The Google Apple Face-off (Part I): Taking the Web to TVs
It’s Apple versus Google in a growing battle for the living room with potential benefits and innovative content for consumers.
Steve Jobs unveiled the revamped Apple TV on September 1st. The move aims to cross the divide between the TV and the PC. Less than a week after Apple’s announcement, Google CEO Eric Schmidt demonstrated a new service designed to do more or less exactly the same thing — and set to hit U.S. living rooms and TV screens this fall. Google’s free service would allow full Internet browsing via the television. Schmidt also declared that Google would work with a variety of programmers and electronics manufacturers to bring this service to consumers. Google also hinted that it would collaborate with content providers but it is very unlikely to venture into actual content production.Manufacturers such as Logitech, Sony and Samsung have already announced that they are looking into or working with the company to develop hardware in time for Google TV.
The competing products from Google and Apple heats up the battle for television advertising, which market analysts that say could be $180 billion globally. Apple’s latest device, a compact box that hooks into TVs and will cost just $99, allows viewers to stream shows and movies that they have rented or downloaded from iTunes. It can access YouTube,Flickr and other sites as well. Google TV will allow viewers to search and watch programs from the Internet and their DVR recordings. Sony TVs and blu-ray players, as well as Logitech TVs, will come with Google TV installed, though a separate stand-alone device will also be available.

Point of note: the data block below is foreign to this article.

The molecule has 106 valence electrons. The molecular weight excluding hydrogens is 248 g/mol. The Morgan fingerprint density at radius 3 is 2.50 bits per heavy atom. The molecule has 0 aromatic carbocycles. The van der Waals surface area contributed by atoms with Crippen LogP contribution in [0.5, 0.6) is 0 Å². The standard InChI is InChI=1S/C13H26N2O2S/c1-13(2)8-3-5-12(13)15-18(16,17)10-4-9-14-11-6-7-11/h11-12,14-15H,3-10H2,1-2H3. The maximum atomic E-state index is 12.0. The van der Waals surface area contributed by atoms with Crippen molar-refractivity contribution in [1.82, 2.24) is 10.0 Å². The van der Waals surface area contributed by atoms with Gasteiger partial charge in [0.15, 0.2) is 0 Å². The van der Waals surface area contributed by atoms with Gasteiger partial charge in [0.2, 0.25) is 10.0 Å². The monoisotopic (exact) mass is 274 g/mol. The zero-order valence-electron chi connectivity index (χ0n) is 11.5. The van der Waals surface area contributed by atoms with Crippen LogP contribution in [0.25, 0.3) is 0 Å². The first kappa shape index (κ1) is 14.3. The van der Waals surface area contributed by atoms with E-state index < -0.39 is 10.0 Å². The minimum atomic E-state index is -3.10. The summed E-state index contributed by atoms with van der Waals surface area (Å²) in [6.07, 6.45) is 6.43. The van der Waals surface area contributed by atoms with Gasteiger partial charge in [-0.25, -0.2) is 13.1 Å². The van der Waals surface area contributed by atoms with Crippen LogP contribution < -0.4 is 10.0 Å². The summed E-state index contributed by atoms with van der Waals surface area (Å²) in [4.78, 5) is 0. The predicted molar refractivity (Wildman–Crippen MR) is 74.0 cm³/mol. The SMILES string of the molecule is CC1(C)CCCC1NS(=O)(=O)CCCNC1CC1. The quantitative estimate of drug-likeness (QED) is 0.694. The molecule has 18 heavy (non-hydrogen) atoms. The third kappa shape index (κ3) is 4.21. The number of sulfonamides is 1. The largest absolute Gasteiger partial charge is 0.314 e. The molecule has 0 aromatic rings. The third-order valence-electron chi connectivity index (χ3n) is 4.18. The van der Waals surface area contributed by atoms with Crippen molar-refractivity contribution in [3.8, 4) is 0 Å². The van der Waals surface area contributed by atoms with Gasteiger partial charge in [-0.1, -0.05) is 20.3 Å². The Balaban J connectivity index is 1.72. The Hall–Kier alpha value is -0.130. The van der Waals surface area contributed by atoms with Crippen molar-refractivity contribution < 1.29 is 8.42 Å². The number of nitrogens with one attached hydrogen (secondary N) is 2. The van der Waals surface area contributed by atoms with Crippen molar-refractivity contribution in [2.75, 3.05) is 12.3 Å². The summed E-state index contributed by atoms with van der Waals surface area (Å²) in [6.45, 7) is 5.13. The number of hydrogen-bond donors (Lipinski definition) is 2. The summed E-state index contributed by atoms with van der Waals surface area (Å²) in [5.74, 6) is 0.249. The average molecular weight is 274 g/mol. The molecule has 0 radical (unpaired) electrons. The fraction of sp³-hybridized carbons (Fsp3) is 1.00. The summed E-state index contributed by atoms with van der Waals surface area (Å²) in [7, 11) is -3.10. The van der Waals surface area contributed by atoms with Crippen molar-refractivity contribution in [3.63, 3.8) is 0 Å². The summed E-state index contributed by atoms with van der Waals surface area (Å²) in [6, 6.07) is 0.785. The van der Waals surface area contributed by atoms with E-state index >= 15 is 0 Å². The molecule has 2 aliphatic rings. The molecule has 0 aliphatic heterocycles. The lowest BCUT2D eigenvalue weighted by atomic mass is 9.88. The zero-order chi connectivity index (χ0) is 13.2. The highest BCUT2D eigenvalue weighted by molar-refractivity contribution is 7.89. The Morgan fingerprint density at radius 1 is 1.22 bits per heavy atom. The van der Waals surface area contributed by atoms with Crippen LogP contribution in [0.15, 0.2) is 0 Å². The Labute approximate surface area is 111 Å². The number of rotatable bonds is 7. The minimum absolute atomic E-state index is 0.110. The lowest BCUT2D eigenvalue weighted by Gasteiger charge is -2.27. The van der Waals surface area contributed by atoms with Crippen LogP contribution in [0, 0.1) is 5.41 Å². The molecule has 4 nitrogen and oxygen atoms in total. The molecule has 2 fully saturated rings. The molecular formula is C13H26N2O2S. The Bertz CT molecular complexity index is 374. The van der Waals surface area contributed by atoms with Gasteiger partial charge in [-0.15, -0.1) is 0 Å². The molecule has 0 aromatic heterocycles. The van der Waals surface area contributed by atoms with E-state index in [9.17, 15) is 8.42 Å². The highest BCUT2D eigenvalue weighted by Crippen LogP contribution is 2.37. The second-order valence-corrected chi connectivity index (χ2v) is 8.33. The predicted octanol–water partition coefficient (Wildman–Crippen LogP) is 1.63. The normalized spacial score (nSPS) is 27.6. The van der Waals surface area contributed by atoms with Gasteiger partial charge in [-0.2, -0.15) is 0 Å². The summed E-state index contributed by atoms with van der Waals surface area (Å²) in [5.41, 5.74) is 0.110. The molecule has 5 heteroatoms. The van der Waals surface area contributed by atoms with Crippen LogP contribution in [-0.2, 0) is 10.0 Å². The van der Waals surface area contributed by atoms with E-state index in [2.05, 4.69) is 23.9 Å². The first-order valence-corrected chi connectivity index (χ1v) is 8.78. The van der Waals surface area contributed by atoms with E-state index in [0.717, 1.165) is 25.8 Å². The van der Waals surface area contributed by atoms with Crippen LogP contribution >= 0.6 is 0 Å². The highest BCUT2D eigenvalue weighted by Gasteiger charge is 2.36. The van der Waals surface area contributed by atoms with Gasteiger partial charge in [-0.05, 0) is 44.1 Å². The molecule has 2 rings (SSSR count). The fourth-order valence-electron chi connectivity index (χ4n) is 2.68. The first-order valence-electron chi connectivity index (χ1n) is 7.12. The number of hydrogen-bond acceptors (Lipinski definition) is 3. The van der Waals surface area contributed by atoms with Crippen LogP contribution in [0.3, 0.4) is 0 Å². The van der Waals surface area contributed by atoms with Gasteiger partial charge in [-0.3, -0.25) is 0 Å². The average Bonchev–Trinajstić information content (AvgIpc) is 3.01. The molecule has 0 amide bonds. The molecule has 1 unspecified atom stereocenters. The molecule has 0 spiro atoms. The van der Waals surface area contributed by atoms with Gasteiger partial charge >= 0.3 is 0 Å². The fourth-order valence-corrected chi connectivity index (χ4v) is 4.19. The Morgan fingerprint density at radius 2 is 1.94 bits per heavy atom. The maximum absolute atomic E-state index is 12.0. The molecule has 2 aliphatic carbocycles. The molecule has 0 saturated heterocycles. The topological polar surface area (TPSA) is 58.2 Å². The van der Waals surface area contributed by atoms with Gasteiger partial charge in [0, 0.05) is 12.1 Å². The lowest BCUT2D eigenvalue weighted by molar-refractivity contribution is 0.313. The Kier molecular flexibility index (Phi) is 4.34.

Google versus Apple apart, these emerging devices could transform the way users find and watch videos.
Which device will win? It’s anyone’s guess at this point, though the two devices seem to have slightly different slants. If Apple pursues a strategy similar to that behind the iTunes music store, it will partner with all major television providers and bring cheap uniformity — something consumers will love. Google appears to be opting for ubiquity, allowing open access to all Internet content. it’s the same division seen in smartphone platforms from the two companies — and the Android platform has proved wildly popular lately.